THE Southern African Development Community (SADC) regional bloc has called for accelerated disaster preparedness and resilient building as disasters continue to affect economic growth of the region. The Committee of Ministers responsible for Disaster Risk Management made the call at a just-ended meeting in Kinshasa, Democratic Republic of Congo (DRC).
Peter Kankonde, committee chairperson, urged the region to increase its preparedness in the fight against climate change and natural disasters, and continuously seek to enhance disaster risk management. Kankonde, who is DRC Deputy Prime Minister and Minister of Interior and
Security, highlighted the recent torrential rains in Bushushu and Nyamukubi in Kalehe, both in the South Kivu region in the country.
These caused extensive damage, flooding and mudslides that claimed over 400 lives and left more than 2 500 others missing. Kankonde also drew attention to the damages and losses in the region, particularly in Madagascar, Malawi, Mozambique and South Africa, where nearly 2 000 lives were lost between March and May of this year.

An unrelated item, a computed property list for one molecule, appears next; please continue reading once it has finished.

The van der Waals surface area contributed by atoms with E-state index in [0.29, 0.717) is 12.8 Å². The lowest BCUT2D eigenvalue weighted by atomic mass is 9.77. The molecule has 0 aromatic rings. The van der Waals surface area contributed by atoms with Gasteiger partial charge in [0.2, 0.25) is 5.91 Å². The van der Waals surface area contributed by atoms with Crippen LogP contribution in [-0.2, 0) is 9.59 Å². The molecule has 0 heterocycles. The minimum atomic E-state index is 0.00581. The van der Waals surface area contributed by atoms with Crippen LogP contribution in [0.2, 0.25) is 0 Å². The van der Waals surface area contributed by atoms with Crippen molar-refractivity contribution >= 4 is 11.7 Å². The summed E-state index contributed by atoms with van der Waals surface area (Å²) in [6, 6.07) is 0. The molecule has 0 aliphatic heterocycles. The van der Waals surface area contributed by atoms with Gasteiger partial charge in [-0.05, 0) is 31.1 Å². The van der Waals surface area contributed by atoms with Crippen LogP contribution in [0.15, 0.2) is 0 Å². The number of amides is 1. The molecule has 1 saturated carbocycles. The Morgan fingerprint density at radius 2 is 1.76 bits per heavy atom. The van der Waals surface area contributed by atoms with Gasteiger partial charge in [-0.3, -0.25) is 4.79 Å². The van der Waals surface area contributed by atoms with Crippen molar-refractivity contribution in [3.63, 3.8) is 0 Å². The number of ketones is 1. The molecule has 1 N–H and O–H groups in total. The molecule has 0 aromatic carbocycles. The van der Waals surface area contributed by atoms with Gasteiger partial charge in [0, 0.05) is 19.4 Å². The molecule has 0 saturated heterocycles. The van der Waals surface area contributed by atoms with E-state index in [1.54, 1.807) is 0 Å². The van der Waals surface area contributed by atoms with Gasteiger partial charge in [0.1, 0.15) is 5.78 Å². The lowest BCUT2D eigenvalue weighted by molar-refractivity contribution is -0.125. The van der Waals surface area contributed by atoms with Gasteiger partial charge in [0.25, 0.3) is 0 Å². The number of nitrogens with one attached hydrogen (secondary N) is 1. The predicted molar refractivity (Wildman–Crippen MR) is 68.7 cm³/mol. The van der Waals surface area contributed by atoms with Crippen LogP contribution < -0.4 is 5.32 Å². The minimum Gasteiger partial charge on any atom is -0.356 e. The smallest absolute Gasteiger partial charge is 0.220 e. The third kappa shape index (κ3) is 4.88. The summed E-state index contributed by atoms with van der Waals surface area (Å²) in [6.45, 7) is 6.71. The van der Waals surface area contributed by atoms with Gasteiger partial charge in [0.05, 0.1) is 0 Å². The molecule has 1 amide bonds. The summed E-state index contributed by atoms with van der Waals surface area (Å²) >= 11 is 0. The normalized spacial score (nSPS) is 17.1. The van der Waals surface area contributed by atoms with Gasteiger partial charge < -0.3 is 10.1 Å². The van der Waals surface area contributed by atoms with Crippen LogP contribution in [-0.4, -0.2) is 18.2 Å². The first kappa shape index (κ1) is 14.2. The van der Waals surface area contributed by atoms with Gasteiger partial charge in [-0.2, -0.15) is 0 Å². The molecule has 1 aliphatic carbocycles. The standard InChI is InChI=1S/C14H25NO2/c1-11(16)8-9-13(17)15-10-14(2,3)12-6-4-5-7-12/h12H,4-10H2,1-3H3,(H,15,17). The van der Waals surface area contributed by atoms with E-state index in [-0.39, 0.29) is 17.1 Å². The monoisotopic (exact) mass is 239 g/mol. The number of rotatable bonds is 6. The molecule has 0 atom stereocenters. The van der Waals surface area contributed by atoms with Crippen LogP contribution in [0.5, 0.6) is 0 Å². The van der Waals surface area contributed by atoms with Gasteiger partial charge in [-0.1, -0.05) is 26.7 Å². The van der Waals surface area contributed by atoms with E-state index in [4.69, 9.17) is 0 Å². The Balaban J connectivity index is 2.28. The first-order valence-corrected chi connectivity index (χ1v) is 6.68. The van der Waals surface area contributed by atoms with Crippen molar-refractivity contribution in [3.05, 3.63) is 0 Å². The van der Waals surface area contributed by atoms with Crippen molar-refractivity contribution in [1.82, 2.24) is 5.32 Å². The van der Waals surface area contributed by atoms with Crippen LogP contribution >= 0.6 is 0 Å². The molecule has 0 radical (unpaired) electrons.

This is in addition to the billions of dollars lost in property and infrastructure damages. Recurrent disasters are caused by floods, drought, diseases and other health issues caused by climate change and variability. SADC has developed Multi-Hazard Planning Framework and the Multi-Hazard Contingency Plan, both for 2022-2023.
Angèle Makombo N’tumba, SADC Deputy Executive Secretary for Regional Integration, underscored the need for the recently published report on the Sendai Framework on Disaster Risk Reduction by the United Nations to serve as a blueprint for SADC to scale up preparedness and resilience building.
This is through strengthening early warning systems and improving mechanisms that promote the sharing of early warning information. SADC comprises 16 countries. As Africa is heating up more and faster than other regions in the world, SADC is among parts of the region worst affected.
– CAJ News